In the interest of full disclosure, let me give a little background into my own world: my parents divorced when I was in middle school, and we lived with my mom afterward. However, because of my parents’ love for us and their willingness to compromise, we also saw my father almost every day and we even still celebrated many holidays together. That is, my mom and dad continued to work together for the sake of their three children even though it was sometimes difficult and unusual. As an adult, I also am divorced and was a single parent for a time, as was my ex-wife. I am now remarried, as is my ex-wife, and the four adults involved all work together for the sake of our children. This is the type of collaboration that is necessary in our current divorce-heavy culture. And this leads to the second key here: having enough humility to compromise.

KEY #2: COMPROMISE requires humility

Butterscotch (on the left) and Bruiser (on the right) don't look too happy about being kept out of the garden!

Butterscotch (on the left) and Bruiser (on the right) don't look too happy about being kept out of the garden!

Any time you work in close contact with another adult, there will have to be compromise. In working on the final revisions of my book, I’ve asked my wife and a few other people to go through and make editing suggestions. One of the people who did, a lady I call my second mom, emailed me with a list of over fifty different edits that needed to be made. And in her email, she made a joke about how I’ll probably never ask for her help again because of the number of mistakes. I was sure to email her back and let her know that I was actually very grateful to her for the suggestions that she made and that I took no offense at how many mistakes she found.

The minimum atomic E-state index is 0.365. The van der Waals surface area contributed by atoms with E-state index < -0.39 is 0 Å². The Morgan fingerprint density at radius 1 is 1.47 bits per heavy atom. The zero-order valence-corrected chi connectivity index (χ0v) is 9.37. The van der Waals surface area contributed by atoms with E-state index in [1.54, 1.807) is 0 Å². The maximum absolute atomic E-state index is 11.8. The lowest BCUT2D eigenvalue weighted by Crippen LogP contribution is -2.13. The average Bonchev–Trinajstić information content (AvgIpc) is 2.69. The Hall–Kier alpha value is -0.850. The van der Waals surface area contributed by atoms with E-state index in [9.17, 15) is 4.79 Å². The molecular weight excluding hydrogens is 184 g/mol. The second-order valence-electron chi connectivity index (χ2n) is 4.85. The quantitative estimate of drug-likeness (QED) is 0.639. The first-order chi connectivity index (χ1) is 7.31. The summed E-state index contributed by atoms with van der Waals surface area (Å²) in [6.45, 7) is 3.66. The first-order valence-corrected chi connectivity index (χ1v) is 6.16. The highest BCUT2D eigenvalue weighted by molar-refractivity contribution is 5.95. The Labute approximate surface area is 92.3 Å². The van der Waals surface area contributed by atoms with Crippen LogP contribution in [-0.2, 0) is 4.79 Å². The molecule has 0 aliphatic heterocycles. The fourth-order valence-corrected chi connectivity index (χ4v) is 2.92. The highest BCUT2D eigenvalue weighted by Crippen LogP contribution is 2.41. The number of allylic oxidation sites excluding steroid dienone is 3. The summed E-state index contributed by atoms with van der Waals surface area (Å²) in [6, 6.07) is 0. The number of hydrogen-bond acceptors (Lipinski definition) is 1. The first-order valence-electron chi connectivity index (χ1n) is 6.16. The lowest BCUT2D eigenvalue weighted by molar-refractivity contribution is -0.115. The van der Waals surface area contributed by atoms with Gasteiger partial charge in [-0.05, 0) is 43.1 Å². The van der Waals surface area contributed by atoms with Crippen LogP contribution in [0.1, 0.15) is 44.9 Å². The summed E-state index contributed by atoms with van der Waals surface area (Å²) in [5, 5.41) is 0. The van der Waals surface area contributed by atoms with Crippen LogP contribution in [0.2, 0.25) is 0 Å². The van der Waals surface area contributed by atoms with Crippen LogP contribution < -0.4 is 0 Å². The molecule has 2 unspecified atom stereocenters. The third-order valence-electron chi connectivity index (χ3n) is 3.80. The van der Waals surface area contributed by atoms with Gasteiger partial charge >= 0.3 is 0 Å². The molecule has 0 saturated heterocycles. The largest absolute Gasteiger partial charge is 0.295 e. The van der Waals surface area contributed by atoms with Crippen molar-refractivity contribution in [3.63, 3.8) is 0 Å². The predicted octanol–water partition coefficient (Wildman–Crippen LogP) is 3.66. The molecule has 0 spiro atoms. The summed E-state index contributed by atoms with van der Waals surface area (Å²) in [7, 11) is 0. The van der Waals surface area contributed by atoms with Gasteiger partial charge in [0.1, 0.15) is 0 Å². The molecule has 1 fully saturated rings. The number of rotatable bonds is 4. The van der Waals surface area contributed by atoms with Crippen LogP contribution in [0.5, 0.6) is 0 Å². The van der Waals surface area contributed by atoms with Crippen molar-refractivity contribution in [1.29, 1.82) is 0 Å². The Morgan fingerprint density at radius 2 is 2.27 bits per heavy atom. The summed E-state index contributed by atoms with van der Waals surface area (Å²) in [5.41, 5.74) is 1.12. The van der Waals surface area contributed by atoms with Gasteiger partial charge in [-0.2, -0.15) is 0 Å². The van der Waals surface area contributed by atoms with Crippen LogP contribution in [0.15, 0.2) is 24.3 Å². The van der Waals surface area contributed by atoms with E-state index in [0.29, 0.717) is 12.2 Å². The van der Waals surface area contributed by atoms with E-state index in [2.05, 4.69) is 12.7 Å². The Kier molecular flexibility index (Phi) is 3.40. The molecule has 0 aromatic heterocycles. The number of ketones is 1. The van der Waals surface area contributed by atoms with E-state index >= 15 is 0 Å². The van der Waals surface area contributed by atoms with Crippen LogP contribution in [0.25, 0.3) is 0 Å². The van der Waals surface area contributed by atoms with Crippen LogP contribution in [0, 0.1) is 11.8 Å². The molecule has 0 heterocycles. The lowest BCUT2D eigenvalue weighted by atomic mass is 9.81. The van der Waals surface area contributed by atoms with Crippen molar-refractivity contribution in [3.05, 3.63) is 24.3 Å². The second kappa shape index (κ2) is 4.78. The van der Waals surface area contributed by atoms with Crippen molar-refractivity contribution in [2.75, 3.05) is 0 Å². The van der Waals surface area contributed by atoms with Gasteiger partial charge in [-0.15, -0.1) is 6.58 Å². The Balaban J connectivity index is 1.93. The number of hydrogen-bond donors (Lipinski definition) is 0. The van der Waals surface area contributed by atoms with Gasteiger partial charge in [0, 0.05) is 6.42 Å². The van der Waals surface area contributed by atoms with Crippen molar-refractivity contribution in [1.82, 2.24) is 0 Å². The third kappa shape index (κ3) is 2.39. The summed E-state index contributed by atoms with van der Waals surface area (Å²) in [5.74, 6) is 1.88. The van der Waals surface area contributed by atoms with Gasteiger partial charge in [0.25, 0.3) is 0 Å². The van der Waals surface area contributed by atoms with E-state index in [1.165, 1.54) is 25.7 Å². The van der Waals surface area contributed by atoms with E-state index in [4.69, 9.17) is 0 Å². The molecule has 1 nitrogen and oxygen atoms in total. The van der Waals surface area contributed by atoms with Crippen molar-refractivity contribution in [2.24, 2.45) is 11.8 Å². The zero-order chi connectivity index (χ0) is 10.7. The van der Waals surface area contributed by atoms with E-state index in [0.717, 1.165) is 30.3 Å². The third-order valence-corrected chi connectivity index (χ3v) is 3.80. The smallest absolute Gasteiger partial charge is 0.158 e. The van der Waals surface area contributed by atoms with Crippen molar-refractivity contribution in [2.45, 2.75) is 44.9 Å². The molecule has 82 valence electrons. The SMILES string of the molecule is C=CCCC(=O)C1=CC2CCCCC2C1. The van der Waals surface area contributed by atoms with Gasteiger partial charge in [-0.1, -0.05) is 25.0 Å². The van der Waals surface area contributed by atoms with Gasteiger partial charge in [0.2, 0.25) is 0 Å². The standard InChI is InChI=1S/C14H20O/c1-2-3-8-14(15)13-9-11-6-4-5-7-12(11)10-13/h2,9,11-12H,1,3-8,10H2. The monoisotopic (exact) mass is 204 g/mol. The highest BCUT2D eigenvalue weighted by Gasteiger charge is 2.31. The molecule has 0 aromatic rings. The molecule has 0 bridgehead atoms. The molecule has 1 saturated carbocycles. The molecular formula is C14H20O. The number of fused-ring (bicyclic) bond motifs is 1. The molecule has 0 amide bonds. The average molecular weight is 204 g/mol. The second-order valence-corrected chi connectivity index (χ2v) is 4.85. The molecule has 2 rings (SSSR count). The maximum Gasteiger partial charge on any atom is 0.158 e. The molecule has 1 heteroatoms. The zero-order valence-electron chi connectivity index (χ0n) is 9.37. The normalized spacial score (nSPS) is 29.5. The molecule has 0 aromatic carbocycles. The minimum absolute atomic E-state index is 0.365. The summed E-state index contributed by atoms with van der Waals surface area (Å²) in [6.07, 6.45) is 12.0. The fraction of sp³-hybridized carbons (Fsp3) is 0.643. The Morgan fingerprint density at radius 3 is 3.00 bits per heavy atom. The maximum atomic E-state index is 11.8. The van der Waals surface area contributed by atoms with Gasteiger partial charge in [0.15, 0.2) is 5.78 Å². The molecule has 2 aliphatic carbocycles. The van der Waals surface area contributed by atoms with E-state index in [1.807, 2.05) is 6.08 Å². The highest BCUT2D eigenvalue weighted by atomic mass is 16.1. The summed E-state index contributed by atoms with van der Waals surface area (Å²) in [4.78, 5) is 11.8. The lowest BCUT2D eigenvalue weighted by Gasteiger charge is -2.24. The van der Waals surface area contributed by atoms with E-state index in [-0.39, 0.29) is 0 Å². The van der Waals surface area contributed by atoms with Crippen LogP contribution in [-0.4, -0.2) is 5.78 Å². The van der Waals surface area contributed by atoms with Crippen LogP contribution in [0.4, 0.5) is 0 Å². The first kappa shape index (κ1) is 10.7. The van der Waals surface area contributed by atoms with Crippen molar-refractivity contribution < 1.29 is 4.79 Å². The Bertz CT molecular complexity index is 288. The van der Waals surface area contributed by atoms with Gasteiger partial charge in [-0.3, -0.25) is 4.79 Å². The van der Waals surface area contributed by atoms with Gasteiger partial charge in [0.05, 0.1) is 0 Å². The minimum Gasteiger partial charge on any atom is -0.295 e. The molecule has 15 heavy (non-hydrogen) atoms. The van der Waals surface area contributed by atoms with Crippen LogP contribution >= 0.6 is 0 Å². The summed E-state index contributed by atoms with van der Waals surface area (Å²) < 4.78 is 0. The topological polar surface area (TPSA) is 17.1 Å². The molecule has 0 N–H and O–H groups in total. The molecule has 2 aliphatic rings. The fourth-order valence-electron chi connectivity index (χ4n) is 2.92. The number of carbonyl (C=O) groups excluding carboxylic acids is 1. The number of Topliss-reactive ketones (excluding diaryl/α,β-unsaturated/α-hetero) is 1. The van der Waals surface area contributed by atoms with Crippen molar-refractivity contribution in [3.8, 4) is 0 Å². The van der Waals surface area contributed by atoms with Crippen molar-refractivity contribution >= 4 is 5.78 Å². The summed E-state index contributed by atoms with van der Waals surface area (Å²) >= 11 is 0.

We saw this idea in my house again this weekend when my wife and I were rebuilding a garden in our backyard. We built a garden last weekend, but the quality was not very high, and it became obvious that we needed to rethink our plan. So she went and talked with her parents, and they came up with a much better design. As we built the garden beds, moved the dirt, and built a better fence, multiple small changes were necessary in order to accommodate the reality of our situation: our backyard was not as flat as we’d thought, and we have two large dogs who needed to be kept out of the beds. In the end, thanks to suggestions and hard work from my wife, her mom, and her dad, the final product is somewhat different and also much better than what we had originally done last week and what was intended to be done yesterday. This wouldn’t have been possible if we had stubbornly stuck to the plan drawn up on paper, instead of being willing to make a few changes.

Conclusion: working together (within reason) always produces better results than we would be able to achieve on our own! So, let us have the humility to compromise and collaborate with others so that, together, we can produce things of better quality and lasting value.

Action Step: ask someone for help with a project you’re working on, and be willing to implement at least one of their suggestions even if they’re radically different than what you had originally intended.

Don’t forget to be looking out for my upcoming book on leadership! In the meantime, I hope you’ve enjoyed the first chapter that I emailed out to everyone last week. If you’d like to partner with me in sharing buzz about the book ahead of time, please let me know. Thanks, and God bless!